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The most popular and the deadliest shipwrecks in history

The seabed hides many secrets from the world above it. Even avid divers and researchers haven’t uncovered everything from below. UNESCO estimates that worldwide over 3 million shipwrecks, some thousands of years old, lie on seabeds.

Not only will historians and researchers be interested in these wreckage sites, but marine biologists love them too. The longer a piece of equipment has sat on the bottom of the ocean, the more the sea life makes a home on or in it.


Here is a list of the top ten shipwrecks in history,  that have sunk beneath the waters:

Royal Mail Ship Titanic
The bow of the wrecked RMS Titanic, photographed in June 2004

Everyone has heard of this shipwreck and is still considered one of the most famous wrecks. The ship sunk after hitting an iceberg in 1912 nearly 370 miles from the coast of Newfoundland.

The ship will one day become nothing but a rusty pile since the metal-eating bacteria in the ocean is slowly consuming it. Many people are trying to raise enough money to excavate it, but have been unsuccessful.

MV Dona Paz

This ferry boat is also considered one of the world’s deadliest wrecks. The ferry sunk in December 1987 and killed over 4,000 people, making it the world’s deadliest wreck so far. The ferry was originally a Japanese ferry named Himeyuri Maru and was designed to carry only a little over 600 people.

It was sailing between Manila and the islands when it struck an oil tanker named MT Vector. They both caught fire and sank in shark-infested waters. The death toll was high in part because rescuers didn’t arrive until nearly eight hours later.


This ship was designed to be a flagship of Swedish King Gustavus Adolphus’ Navy. The Vasa ended up sinking on its maiden voyage just outside of the harbor of Sweden’s capitol, Stockholm, in 1628. The ship had never made it to its destination, Poland. It remained at the bottom of the ocean until 1961, when it was raised and moved to a museum.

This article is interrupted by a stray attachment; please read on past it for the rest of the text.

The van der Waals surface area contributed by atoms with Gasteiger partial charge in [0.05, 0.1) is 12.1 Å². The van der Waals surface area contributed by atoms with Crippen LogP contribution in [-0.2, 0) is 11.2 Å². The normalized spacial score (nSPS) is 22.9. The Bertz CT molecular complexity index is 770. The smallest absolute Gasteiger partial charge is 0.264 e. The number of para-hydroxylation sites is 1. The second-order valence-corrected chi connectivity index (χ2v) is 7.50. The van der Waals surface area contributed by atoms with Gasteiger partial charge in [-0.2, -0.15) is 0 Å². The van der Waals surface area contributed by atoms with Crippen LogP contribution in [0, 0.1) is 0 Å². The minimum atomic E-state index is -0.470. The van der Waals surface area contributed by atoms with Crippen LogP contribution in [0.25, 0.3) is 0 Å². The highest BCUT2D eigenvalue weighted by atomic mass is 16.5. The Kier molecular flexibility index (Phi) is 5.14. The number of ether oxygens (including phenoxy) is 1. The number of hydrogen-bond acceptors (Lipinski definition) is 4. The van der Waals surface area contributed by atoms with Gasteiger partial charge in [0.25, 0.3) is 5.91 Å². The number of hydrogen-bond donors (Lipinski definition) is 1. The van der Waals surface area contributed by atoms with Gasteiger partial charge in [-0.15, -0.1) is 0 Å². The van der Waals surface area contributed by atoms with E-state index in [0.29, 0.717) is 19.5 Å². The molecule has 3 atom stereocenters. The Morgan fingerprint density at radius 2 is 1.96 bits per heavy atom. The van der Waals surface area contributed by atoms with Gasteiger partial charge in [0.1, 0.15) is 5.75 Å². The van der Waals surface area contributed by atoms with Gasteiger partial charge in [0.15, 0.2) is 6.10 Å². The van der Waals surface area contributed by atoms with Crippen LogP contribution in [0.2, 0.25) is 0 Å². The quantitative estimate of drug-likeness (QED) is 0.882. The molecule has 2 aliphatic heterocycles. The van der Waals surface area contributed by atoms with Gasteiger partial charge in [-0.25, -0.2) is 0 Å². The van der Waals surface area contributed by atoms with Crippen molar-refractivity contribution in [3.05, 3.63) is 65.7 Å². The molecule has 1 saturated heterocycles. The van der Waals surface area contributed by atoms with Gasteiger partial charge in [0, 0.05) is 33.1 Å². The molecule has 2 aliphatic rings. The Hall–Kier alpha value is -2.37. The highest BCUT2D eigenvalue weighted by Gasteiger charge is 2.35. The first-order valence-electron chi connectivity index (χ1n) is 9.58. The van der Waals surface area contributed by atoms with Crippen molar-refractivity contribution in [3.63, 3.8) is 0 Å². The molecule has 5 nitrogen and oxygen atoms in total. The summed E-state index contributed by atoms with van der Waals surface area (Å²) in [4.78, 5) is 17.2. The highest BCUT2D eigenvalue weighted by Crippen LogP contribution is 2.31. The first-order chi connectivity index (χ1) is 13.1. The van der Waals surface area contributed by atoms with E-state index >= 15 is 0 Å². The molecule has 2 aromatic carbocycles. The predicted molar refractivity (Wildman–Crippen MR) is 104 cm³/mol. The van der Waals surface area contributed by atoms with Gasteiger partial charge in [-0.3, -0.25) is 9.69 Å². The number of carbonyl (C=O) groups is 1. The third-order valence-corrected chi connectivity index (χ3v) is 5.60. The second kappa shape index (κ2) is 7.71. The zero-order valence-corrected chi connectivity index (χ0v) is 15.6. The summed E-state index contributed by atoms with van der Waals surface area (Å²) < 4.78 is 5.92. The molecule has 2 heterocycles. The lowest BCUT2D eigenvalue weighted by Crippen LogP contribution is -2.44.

MS World Discoverer

This ship was built in Germany as a cruise ship and was designed especially to visit remote locations like the Falkland Islands. The ship ended up striking something and sinking in the Sandfly Passage in the Soloman Islands on April 30, 2000. The captain was able to sail it to the bay on Nggela Island and it sits there today. There are no plans to salvage the ship.

MV Captayannis

This ship was known as the sugar boat due to its cargo of sugar on its last voyage. It has been sitting in the middle of Scotland’s River Clyde since 1974. The ship sunk when the anchor chains of an oil tanker ripped out its bottom. British tugboats were able to rescue the crew. The wreckage sits near a French warship known as the Maille Breze, which was sunk in World War II.   

USS Arizona
Aerial view of the USS Arizona Memorial, showing the wreck and oil seepage from the ship's bunkers

This Pennsylvania class battleship is one of America’s most famous shipwrecks. It was sunk during the Japanese attack at the U.S. Naval Base at Pearl Harbor, Hawaii on December 7, 1941. It had been sent there by President Roosevelt in order to deter Japanese Imperialism.

Over 1,000 people died when the ship sank from a massive explosion in the area of the powder magazines. The superstructure of the Arizona was used on a different ship called the Nevada during the war. Some of the guns were also salvaged and used in the war. Oil from the wreckage still leaks into the ocean.

Royal Mail Ship Lusitania

The ship had been torpedoed by German submarine U-20 in 1915, 11 miles off the coast of Ireland, during World War I. Over 1,000 passengers died on the ship as it sank. Many people believe this was the impetus for America to decide to enter the war. Three of the ship’s four propellers were removed from the ocean in 1982. The British government has made unsuccessful legal actions to stop the salvaging.

The Sweepstakes' bow under water

This wreckage is located in the Fathom National Marine Park in Tobermory, Ontario. The ship sunk in Big Tub Harbor in 1885 when a tugboat was pulling it into port.

Painting by Ken Marschall depicting Argo exploring the wreck
Painting by Ken Marschall depicting Argo exploring the wreck

Used for eight months, this ship was only one of two full-sized German battleships used in World War II. It was launched in August 1940 and was scuttled by the crew in May 1941 in order to prevent Britain’s Royal Navy from seizing it.

The ship was damaged by Fairey Swordfish, a British torpedo bomber. After a bombardment by British ships, the crew members of the Bismarck decided to sink it in order to keep it out of enemy hands.


Ian Harvey

Ian Harvey is one of the authors writing for The Vintage News